Since before #MeToo, Boz Tchividjian has held abusers in church accountable

Tchividjian, a grandson of Billy Graham, founded GRACE as the Catholic abuse scandal was emerging in the early 2000s—alerting Protestants to the issue in their churches.
July 3, 2018
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Basyle "Boz" Tchividjian. Photo courtesy of GRACE: Godly Response to Abuse in the Christian Environment.

(The Christian Science Monitor) Basyle “Boz” Tchividjian has devoted most of his career to an emotionally and spiritually wrenching task.

A former prosecutor, he has been investigating charges of sexual misconduct and child abuse for nearly three decades. Since the mid-2000s, however, he has fo­cused on houses of worship, especially those within his own evangelical Protestant tradition. He has handled hundreds of cases over the years, and he is still seared by the memories of them.

In 2003 Tchividjian, a grandson of Billy Graham, founded an organization called GRACE, or Godly Response to Abuse in the Christian Environment. He remains its executive director, as well as a law professor at Liberty University.

“In the early 2000s, when the tragedy of the Catholic Church was just starting to emerge, I’m thinking to myself, and sharing with others, my goodness, Protestants for the most part have no clue that this is as serious as an issue in their own churches,” Tchivid­jian said.

During the past year, as the #MeToo movement has revealed widespread abuse from Hollywood to government to businesses, people across the country have told their stories of having been abused by religious leaders, using the tag #ChurchToo on social media.

Speaking up about abuse caused attorney and advocate Rachael Den­hollander—who was the first of nearly 160 women to publicly speak about being abused as a teenager by Larry Nassar, the team doctor for USA Gymnastics—to be asked to leave her church.

“The reason I lost my church was not specifically because I spoke up,” she told Christianity Today. “It was because we were advocating for other victims of sexual assault within the evangelical community, crimes which had been perpetrated by people in the church and whose abuse had been enabled, very clearly, by prominent leaders in the evangelical community.”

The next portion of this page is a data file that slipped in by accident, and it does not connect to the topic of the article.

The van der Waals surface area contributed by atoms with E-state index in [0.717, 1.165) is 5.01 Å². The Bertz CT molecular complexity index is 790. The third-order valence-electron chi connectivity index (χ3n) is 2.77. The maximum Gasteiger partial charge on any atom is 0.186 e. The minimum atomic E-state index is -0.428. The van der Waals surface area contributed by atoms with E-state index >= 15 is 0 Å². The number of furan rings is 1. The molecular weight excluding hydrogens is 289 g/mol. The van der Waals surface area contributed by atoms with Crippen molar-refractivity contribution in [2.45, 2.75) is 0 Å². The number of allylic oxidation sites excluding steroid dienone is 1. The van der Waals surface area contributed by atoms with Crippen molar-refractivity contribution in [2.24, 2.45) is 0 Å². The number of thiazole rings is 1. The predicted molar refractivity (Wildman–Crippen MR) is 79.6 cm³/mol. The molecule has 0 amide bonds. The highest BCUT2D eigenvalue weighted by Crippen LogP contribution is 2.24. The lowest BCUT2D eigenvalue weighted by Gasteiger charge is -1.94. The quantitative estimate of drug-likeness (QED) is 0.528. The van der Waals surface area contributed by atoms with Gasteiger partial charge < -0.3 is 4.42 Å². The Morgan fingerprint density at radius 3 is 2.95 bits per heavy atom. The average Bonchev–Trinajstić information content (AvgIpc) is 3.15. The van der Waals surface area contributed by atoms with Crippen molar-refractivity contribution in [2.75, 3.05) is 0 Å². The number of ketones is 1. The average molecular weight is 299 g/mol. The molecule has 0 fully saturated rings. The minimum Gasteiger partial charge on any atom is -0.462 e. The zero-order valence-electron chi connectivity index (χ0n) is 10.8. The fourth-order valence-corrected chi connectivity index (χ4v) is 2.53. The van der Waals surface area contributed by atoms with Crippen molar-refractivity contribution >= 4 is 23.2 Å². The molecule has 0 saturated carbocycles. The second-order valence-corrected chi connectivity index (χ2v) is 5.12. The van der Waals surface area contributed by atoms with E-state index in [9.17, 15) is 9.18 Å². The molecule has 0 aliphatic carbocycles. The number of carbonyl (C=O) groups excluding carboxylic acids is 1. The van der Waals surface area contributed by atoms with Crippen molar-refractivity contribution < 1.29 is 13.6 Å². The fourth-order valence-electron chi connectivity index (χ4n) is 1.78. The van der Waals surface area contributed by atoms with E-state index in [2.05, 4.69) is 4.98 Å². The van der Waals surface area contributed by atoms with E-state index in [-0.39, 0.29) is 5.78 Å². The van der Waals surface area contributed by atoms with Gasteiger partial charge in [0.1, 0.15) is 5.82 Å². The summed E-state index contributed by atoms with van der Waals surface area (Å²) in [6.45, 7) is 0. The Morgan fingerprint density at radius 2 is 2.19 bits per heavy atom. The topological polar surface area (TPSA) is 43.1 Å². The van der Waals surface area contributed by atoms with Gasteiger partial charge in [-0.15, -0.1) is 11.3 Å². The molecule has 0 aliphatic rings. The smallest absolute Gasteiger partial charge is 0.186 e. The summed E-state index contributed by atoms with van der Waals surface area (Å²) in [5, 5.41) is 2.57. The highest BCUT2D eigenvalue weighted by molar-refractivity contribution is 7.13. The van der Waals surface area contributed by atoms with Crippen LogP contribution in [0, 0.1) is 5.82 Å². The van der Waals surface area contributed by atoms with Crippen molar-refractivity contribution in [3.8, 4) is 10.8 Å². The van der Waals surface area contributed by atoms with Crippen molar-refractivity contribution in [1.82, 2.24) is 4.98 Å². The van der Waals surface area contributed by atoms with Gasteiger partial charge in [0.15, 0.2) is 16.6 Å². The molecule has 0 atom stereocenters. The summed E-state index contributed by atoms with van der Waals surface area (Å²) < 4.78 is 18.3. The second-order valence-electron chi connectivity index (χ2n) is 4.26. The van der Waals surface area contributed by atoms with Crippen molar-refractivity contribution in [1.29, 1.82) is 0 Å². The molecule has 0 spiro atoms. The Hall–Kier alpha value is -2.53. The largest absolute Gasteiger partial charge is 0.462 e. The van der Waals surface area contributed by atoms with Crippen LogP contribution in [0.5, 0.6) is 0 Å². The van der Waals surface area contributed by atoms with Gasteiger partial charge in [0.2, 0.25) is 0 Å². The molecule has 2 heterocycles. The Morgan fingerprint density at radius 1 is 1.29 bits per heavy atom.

If her abuser had been a pastor, she would have been vilified, she said.

When Tchividjian was a prosecutor in central Florida in the 1990s, he was already insisting that his district establish a new special unit to prosecute cases of sexual violence. By the time he left, his office had handled thousands of abuse cases, and Tchividjian said many in­volved a faith community—one of the reasons he decided to launch GRACE.

“It was just amazing how many church leaders and church members had no problem coming to court and testifying on behalf of the character of the defendant, and how few came in defense of the victim,” he said. “The Jesus that I know was always on the side of the wounded and the marginalized, and that’s not what’s happening here.”

He estimates that he and fellow prosecutors observed this pattern in about nine out of ten cases.

“We are still drawn and seduced by power and influence,” he said. “And so, as a result, when there is abuse within churches and faith communities, children are the ones who often fall through the cracks. The powerful and the influential, the perpetrators, those are the ones that we embrace.”

Tchividjian said religious institutions need both to set clear protocols and to begin to talk about the issue, which has long been taboo. He and his colleagues at GRACE have been trying to develop seminary curricula and training for communities of faith.

Last year he and a coauthor published The Child Safeguarding Policy for Churches and Ministries.

“If we’re going to change the culture of churches, we can’t just go in and do a weekend training on child protection or sexual violence,” Tchividjian said. “What happens with those, you go in for a weekend, you do a training, everyone feels sort of good that they’ve done this, they know a little more, which is good. But at the end of the day, if I go back to the church six months later, and I ask, how has this training impacted the culture of [how] this church carries on business? . . . Most of the time, if we’re being honest, not much.”

A version of this article appears in the print edition under the title “People: Basyle Tchividjian.”